The one trade-off though is while Home Assistant works well and is very extensible, the documentation and usability of the application can be overwhelming to understand for someone new to home automation, unfamiliar with Linux/Open Source technologies, or new to debugging/command line interfaces.
In this case, I’ve tried to document a crash course in getting Home Assistant up and running as quickly as possible for those that want to get started with Z-Wave devices and Home Assistant.
Home Assistant will run on any version of Raspberry Pi, but it is recommended to use version 3 or 4 for best performance. In this guide, I use a Raspberry Pi 4 for reference. Below is a link to the Raspberry Pi kit, which contains everything you need to get started.
First things first, update your Raspberry Pi with the latest updates. Open up Terminal or SSH to your Raspberry Pi and execute the following command:
sudo apt-get update && sudo apt-get upgrade
Prepare your Z-Wave USB Stick
Plug in your Z-Wave USB stick. Once plugged in, we need to find the device path so that we can reference it for Home Assistant. Execute the lsusb command to find your device ID. In this case, you can see my device ID begins with 0658.
[email protected]:/dev# lsusb
Bus 002 Device 001: ID 1d6b:0003 Linux Foundation 3.0 root hub
Bus 001 Device 003: ID 0658:0200 Sigma Designs, Inc. Aeotec Z-Stick Gen5 (ZW090) - UZB
Bus 001 Device 002: ID 2109:3431 VIA Labs, Inc. Hub
Bus 001 Device 001: ID 1d6b:0002 Linux Foundation 2.0 root hub
Next, let’s find what the device path is for the USB stick. You can do this by executing the following command: dmesg | egrep ‘0658|acm’ Please note, if you purchased a difference device, 0658 may be a different number. In this case, you can see my device is presented on ttyACM0.
[email protected]:/dev# dmesg | egrep '0658|acm'
[ 1.405327] usb 1-1.2: New USB device found, idVendor=0658, idProduct=0200, bcdDevice= 0.00
[ 3.468875] cdc_acm 1-1.2:1.0: ttyACM0: USB ACM device
[ 3.471348] usbcore: registered new interface driver cdc_acm
[ 3.471359] cdc_acm: USB Abstract Control Model driver for USB modems and ISDN adapters
Home Assistant doesn’t require Docker, but by leveraging Docker you can easily copy/backup your configuration and simply redeploy the container if something goes wrong. As updates are made, you can simply remove your container and redeploy. To install Docker, execute the following command:
curl -sSL https://get.docker.com | sh
Deploy Home Assistant Docker Container
Once Docker is installed, you can deploy the container from Docker Hub. Docker Hub is a public repository that has tons of different prebuilt containers to deploy. Here you can find the official homeassistant containers: https://hub.docker.com/u/homeassistant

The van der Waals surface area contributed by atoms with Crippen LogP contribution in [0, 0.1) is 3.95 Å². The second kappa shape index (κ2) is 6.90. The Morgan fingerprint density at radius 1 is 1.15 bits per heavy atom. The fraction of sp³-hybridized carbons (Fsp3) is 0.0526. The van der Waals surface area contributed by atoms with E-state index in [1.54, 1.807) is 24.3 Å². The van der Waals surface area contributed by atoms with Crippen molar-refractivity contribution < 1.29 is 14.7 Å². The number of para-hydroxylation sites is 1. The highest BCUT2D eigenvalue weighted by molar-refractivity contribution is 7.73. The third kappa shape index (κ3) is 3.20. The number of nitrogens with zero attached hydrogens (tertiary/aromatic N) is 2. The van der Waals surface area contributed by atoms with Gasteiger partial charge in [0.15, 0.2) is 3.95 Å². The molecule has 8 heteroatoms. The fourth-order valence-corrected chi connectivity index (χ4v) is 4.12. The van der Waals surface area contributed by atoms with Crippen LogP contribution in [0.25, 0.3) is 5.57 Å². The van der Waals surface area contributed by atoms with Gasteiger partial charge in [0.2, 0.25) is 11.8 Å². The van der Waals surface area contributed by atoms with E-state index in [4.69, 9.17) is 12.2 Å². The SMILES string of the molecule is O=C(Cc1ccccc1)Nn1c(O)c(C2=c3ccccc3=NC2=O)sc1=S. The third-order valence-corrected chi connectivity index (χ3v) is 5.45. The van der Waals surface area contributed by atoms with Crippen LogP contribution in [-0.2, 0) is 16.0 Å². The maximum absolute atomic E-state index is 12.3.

To deploy the container, execute the following line, replacing the following variables with your desired configuration:
Give the container a few minutes to deploy and configure itself for the first time. After a few minutes, try opening your web browser and navigating to the IP address assigned to your machine, using port number 8123: http://192.168.1.2:8123/
When the page loads, it should first ask for your Name, Username, and Password. This is the username and password you will use to login to Home Assistant.
Next, specify the location of where your Home Assistant deployment is located. Oddly enough, you cannot type in a location, but you can place the pin near your location by dragging the map around and clicking once to set the pin.
Once you click Next, Home Assistant may have already found a few devices connected to your network. You can add them now or skip and add them later.
Tell Home Assistant to use your Z-Wave USB Stick
Although we granted access to the container to use the Z-Wave USB Stick, you need to tell Home Assistant how to leverage the device. To do so, you will need to open up Terminal or SSH to your machine and edit the configuration.yaml file to point to the device. Before we get into modifying the configuration.yaml file, first execute the following command to generate a Z-Wave Security Key. This key may be required by Z-Wave security devices (Door Locks, Keypads, etc), as an extra layer of security. More information on this can be found here: https://www.home-assistant.io/docs/z-wave/adding#network-key